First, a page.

Teacher Gary Karlson's third grade class at the Roanoke Avenue Elementary School in Riverhead, Long Island, did the Let Grow Project every week for a year last year. The results had the parents weepy with joy. The kids? They were just proud and happy.
What IS the Let Grow Project?
It's "homework" that can be assigned once a week, once a month, or even once a year, whereby the kids are told to go home and, with their parents' permission, do something new, ON THEIR OWN, that they feel ready for: Walk the dog. Make a meal. Do something down the block. A million things.
SOMETHING EVERY KID CAN SUCCEED AT
Karlson invited Let Grow to attend the year-end celebration of the Project. As he points out in the video, the Project allowed ALL kids -- from superstars to strugglers -- to succeed at something. Each week the kids came bounding up the stairs to tell him what new thing they'd tried. He had them write their activities on little paper leaves -- "I made the tortillas" "I learned to ride a bike" -- whatever. Then he put these on a hall bulletin board that was so inspiring, this school year all the third and fourth grade Roanoke teachers are doing the Project.
One side benefit, Karlson added, was that at his school, which has a large number of new immigrants and kids on free or reduced lunch, many parents he might not have had much interaction with started sending him a flurry of texts and photos because they were so excited by what their kids were doing: This is my son making dinner! Or: My daughter on her bike. Says Karlson, "I feel like they are engaging with the school in a whole new way."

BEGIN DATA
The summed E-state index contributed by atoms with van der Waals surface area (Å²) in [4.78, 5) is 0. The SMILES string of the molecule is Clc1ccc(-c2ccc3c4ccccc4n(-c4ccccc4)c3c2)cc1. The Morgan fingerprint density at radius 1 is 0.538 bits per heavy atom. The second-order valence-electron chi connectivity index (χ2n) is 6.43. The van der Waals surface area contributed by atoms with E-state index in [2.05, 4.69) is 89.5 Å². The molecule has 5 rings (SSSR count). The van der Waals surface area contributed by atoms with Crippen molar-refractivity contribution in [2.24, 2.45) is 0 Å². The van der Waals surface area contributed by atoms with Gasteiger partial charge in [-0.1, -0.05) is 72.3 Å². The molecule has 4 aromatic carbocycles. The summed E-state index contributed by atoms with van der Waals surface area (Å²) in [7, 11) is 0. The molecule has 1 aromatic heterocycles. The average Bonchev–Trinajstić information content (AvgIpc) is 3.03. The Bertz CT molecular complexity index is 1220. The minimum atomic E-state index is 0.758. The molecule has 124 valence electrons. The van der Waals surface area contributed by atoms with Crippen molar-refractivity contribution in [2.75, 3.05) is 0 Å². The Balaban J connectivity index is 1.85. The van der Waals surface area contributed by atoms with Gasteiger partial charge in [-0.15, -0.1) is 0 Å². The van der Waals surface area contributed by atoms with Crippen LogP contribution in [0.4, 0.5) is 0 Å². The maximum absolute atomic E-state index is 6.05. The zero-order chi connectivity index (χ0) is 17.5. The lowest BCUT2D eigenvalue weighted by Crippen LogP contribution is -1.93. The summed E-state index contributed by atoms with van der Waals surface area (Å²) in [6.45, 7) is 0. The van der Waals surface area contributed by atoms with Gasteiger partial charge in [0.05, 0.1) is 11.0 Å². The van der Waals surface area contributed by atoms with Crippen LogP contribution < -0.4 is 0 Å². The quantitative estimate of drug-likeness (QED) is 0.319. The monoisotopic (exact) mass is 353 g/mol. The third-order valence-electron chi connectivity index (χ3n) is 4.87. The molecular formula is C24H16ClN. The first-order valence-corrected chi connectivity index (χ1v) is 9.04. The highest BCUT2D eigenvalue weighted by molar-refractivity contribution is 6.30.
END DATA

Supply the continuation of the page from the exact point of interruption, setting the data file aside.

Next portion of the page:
The whole experience changed Karlson, too: "For years we put 'Responsibility' as a character word in Month X, but it was the most meaningless thing. A waste of ink," he said. Now it's real.
SEEING STUDENTS DIFFERENTLY
What's more, "It allowed us to re-examine and modernize the way we relate with kids." Seeing kids not just as students, but as people growing in so many different ways deepened the relationship.
If you'd like to consider having your school or class do the Let Grow Project, great! Please click here.
You will find a description of the Project, instructions for teachers on how to do it (really straightforward), a letter to send home to parents, and a page of some possible Let Grow activities for the kids to do. All our materials are free of charge. We even send out free Let Grow stickers.
Questions? Comments? Drop a line to Info@LetGrow.org. Or if you've already done the Project -- tell us how it went! Inspire other schools!
Here's to the miracles wrought by teachers and parents trusting their kids with some responsibility and independence. -- LS